This year we decided to stay home for Thanksgiving and not cook. All of our children are spending time with the other grandparents, and we are pleased that they can all get together. Our friends are doing overnights at local but interesting places. We’re filling up boxes; cooking/cleaning up was the last thing that either of us wanted to do. Our neighborhood bistro had an offer that was tough to pass up: complete turkey dinner with clam chowder, salad, all the fixin’s, and five choices of pie all boxed up. That’s what we decided to do, but somehow Thanksgiving seemed to call out for a little bit more. (Isn’t that the nature of Thanksgiving?)
We always like oysters at the holidays, and oysters Rockefeller is one of our favorites. Then I thought how about baked eggs instead? (I had been reading Michel Roux’s beautiful little book, Eggs.) Then I thought, how about combining the two? So that’s what I did.
Oysters Rockefeller is a New Orleans classic that has become popular all over the country. The dish was invented in 1899 by Jules Alciatore, the son of the founder of Antoine’s, the famous French Quarter restaurant in New Orleans. The story his great-grandson tells is that Alciatore was looking for a luxurious dish, but one that would incorporate extra table garnishes like scallions, parsley, and celery. The most “luxurious” name he could think of was Rockefeller who was then the richest man in the world. Rockefeller was never really served oysters Rockefeller at Antoine’s. No matter. The name stuck.
To this day, the original recipe is a closely guarded family secret. The family swears that Antoine’s oysters Rockefeller contain not a single shred of spinach. That is an interesting assertion, because recipes for the dish are plentiful. Almost all include spinach. There are three separate versions in the legendary River Road Recipes of the Baton Rouge Junior League. Every one includes spinach. So does mine. Obviously, I am not privy to the family secret.
There are a couple of cooking notes. First, it is important to cook the spinach sauce over as low a flame as possible. It is very easy to scorch it, and then it is ruined. Second, you can choose not to use the water bath with the baked eggs, but you then run the risk of having tough egg whites instead of the custard-like fusion of cream and egg white. The water bath is the same technique as you might use with panna cotta, flan, baked custard, etc. The contents of the cooking vessel are cooked more evenly than they would be when depending upon uneven air circulation in the oven.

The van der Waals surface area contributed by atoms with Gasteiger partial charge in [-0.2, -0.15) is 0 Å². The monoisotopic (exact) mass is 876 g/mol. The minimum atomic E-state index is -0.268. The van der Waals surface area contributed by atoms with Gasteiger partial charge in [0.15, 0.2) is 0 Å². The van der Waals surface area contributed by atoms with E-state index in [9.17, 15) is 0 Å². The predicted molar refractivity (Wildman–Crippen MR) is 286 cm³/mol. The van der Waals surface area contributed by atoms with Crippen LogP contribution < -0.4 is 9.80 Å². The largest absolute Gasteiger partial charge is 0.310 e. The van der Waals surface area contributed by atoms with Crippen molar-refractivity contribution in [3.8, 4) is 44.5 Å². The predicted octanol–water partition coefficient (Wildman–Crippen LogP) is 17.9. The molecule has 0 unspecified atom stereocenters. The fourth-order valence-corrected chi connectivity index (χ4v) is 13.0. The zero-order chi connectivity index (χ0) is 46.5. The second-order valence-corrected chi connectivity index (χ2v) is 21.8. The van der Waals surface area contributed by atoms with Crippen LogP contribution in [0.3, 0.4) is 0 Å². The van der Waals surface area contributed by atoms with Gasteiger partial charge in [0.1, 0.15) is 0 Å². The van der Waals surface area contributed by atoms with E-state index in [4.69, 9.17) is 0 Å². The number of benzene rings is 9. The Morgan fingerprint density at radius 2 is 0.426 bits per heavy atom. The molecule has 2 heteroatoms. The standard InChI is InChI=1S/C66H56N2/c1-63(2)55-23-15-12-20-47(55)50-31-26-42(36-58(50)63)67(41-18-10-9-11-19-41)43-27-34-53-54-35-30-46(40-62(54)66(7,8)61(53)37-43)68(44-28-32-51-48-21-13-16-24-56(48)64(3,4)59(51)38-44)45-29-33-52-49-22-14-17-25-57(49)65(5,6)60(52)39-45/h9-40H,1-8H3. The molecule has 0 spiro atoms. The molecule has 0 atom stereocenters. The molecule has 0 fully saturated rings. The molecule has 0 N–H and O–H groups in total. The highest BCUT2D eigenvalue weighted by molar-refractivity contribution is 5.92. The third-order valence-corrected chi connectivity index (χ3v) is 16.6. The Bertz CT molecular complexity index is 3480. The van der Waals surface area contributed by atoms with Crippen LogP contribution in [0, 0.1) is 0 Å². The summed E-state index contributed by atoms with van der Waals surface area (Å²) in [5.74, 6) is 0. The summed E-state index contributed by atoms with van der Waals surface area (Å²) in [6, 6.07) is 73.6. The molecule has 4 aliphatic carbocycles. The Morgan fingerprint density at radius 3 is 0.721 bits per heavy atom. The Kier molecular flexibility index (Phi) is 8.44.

Here is a twist on my version of oysters Rockefeller with the added fillip of baked eggs.
Oysters Rockefeller with Baked Eggs
- 6 strips bacon
- ¼ cup panko
- butter, softened
- 4 scallions
- ½ cup Italian parsley leaves, stems removed
- 1 rib celery, strings removed
- 9 ounce package frozen spinach
- 1 tablespoon unsalted butter
- 1 tablespoon all-purpose flour
- 6 ounce jar oysters, about 4-6 medium with liquor
- water as needed
- 2 teaspoons Pernod
- salt and pepper to taste
- 1 dash or to taste Tabasco (optional)
- 4 eggs, room temperature
- 4 tablespoons heavy cream
- ½ cup freshly grated Parmesan
- boiling water for the water bath
- Sauté the bacon until it is browned and completely rendered. Cool and drain on paper towels, chop, and set aside.
- In a small, dry skillet, lightly brown the panko, being careful not to burn. Set aside.
- Butter the insides of 4 ramekins and arrange in a baking pan with tall sides that has been lined on the bottom with waxed paper or parchment.
- Chop the scallions, parsley, and celery finely. Cook the spinach according to package instructions. Squeeze the cooked spinach with your hands to remove as much water as possible. Chop the spinach finely.
- Combine the scallions, parsley, celery, and spinach in a food processor. Pulse 6 to 10 times, enough to mince the vegetables but not so much as to purée them. The vegetables should retain some of their texture.
- In a small saucepan, melt the unsalted butter, add the flour, and cook over very low heat for about 5 minutes until the flour is cooked and the mixture forms a smooth paste. Stir in the liquor from the jar of oysters.
- Add the minced vegetables. You may need a little extra water to form a thick sauce. Add the Pernod. Adjust seasoning with salt and pepper. Add optional Tabasco. Cook, covered, over the very lowest heat for 1 hour. Stir frequently. Do not let the mixture come to the boil.
- When you are ready to assemble, arrange one oyster in each of the ramekins. Divide the spinach sauce equally among the four ramekins and spread gently to cover the oysters. Sprinkle with about 1 teaspoon of crumbled bacon, reserving enough to top the dish.
- One by one, break the eggs into a small dish. Slide an egg onto the top of each oyster and sauce. Repeat until all four ramekins have been assembled. Pour 1 tablespoon of cream over each egg, being careful not to cover the yolk. Sprinkle on the remaining bacon along with Parmesan and panko.
- Pour boiling water into the baking pan around the ramekins, being careful not to get water into the dishes. Place the pan with the ramekins in the middle of an oven that has been pre-heated to 325°F (165°C). Bake for 14 minutes or until the egg whites have set, but the yolks are still runny. Remove from the oven. The eggs will continue to cook after you have removed them from the oven. Serve immediately.